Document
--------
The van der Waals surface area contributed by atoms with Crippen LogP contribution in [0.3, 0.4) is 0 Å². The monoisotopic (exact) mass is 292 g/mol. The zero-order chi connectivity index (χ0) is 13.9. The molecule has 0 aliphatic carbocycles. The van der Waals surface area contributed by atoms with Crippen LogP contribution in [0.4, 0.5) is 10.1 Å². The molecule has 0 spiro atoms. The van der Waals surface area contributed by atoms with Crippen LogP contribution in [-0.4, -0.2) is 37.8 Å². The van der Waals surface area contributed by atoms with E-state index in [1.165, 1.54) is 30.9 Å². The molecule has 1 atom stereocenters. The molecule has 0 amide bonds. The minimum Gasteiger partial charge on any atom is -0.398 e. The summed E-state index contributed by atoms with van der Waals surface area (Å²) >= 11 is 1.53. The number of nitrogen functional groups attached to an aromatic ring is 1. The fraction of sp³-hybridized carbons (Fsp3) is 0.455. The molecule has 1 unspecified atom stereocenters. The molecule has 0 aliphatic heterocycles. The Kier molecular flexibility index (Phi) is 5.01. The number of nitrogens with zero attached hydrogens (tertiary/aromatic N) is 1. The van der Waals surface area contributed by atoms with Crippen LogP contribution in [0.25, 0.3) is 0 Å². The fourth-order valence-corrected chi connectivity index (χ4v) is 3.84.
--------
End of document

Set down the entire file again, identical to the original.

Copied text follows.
The van der Waals surface area contributed by atoms with Crippen LogP contribution in [0.3, 0.4) is 0 Å². The monoisotopic (exact) mass is 292 g/mol. The zero-order chi connectivity index (χ0) is 13.9. The molecule has 0 aliphatic carbocycles. The van der Waals surface area contributed by atoms with Crippen LogP contribution in [0.4, 0.5) is 10.1 Å². The molecule has 0 spiro atoms. The van der Waals surface area contributed by atoms with Crippen LogP contribution in [-0.4, -0.2) is 37.8 Å². The van der Waals surface area contributed by atoms with E-state index in [1.165, 1.54) is 30.9 Å². The molecule has 1 atom stereocenters. The molecule has 0 amide bonds. The minimum Gasteiger partial charge on any atom is -0.398 e. The summed E-state index contributed by atoms with van der Waals surface area (Å²) >= 11 is 1.53. The number of nitrogen functional groups attached to an aromatic ring is 1. The fraction of sp³-hybridized carbons (Fsp3) is 0.455. The molecule has 1 unspecified atom stereocenters. The molecule has 0 aliphatic heterocycles. The Kier molecular flexibility index (Phi) is 5.01. The number of nitrogens with zero attached hydrogens (tertiary/aromatic N) is 1. The van der Waals surface area contributed by atoms with Crippen LogP contribution in [0.25, 0.3) is 0 Å². The fourth-order valence-corrected chi connectivity index (χ4v) is 3.84.